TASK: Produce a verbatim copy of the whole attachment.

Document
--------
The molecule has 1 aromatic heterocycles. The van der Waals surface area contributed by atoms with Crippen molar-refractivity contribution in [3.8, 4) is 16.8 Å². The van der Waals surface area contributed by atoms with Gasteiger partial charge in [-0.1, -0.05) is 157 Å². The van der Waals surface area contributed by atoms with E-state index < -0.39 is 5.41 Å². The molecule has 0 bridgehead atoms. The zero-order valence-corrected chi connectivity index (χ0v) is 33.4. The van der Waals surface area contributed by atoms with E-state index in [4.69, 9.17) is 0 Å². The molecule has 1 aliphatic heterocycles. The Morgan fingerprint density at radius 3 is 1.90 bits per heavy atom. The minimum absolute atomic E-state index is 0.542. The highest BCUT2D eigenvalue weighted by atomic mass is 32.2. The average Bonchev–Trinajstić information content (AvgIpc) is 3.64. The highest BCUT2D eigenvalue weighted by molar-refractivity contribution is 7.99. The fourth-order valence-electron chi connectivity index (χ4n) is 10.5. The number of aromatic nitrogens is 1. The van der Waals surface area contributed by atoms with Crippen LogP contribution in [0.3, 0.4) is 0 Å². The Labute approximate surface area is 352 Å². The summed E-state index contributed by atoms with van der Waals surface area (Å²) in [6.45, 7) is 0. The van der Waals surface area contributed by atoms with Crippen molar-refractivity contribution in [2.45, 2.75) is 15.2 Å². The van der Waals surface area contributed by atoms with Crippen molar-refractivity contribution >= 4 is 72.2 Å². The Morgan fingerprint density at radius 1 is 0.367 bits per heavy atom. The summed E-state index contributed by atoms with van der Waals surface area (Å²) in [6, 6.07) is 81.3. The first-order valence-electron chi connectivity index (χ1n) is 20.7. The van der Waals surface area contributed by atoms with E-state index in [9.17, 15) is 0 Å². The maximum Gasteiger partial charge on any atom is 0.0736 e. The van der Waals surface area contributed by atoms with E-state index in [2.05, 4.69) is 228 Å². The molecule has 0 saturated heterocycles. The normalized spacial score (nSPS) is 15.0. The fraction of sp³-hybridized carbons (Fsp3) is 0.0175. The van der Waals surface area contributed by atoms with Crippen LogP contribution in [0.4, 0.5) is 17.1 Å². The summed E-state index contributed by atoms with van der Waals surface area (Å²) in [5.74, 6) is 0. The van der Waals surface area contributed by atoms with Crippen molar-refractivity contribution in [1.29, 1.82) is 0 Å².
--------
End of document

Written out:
The molecule has 1 aromatic heterocycles. The van der Waals surface area contributed by atoms with Crippen molar-refractivity contribution in [3.8, 4) is 16.8 Å². The van der Waals surface area contributed by atoms with Gasteiger partial charge in [-0.1, -0.05) is 157 Å². The van der Waals surface area contributed by atoms with E-state index < -0.39 is 5.41 Å². The molecule has 0 bridgehead atoms. The zero-order valence-corrected chi connectivity index (χ0v) is 33.4. The van der Waals surface area contributed by atoms with E-state index in [4.69, 9.17) is 0 Å². The molecule has 1 aliphatic heterocycles. The Morgan fingerprint density at radius 3 is 1.90 bits per heavy atom. The minimum absolute atomic E-state index is 0.542. The highest BCUT2D eigenvalue weighted by atomic mass is 32.2. The average Bonchev–Trinajstić information content (AvgIpc) is 3.64. The highest BCUT2D eigenvalue weighted by molar-refractivity contribution is 7.99. The fourth-order valence-electron chi connectivity index (χ4n) is 10.5. The number of aromatic nitrogens is 1. The van der Waals surface area contributed by atoms with Crippen LogP contribution in [0.3, 0.4) is 0 Å². The Labute approximate surface area is 352 Å². The summed E-state index contributed by atoms with van der Waals surface area (Å²) in [6.45, 7) is 0. The van der Waals surface area contributed by atoms with Crippen molar-refractivity contribution in [2.45, 2.75) is 15.2 Å². The van der Waals surface area contributed by atoms with Crippen molar-refractivity contribution >= 4 is 72.2 Å². The Morgan fingerprint density at radius 1 is 0.367 bits per heavy atom. The summed E-state index contributed by atoms with van der Waals surface area (Å²) in [6, 6.07) is 81.3. The first-order valence-electron chi connectivity index (χ1n) is 20.7. The van der Waals surface area contributed by atoms with E-state index in [9.17, 15) is 0 Å². The maximum Gasteiger partial charge on any atom is 0.0736 e. The van der Waals surface area contributed by atoms with E-state index in [2.05, 4.69) is 228 Å². The molecule has 0 saturated heterocycles. The normalized spacial score (nSPS) is 15.0. The fraction of sp³-hybridized carbons (Fsp3) is 0.0175. The van der Waals surface area contributed by atoms with Crippen LogP contribution in [0.4, 0.5) is 17.1 Å². The summed E-state index contributed by atoms with van der Waals surface area (Å²) in [5.74, 6) is 0. The van der Waals surface area contributed by atoms with Crippen molar-refractivity contribution in [1.29, 1.82) is 0 Å².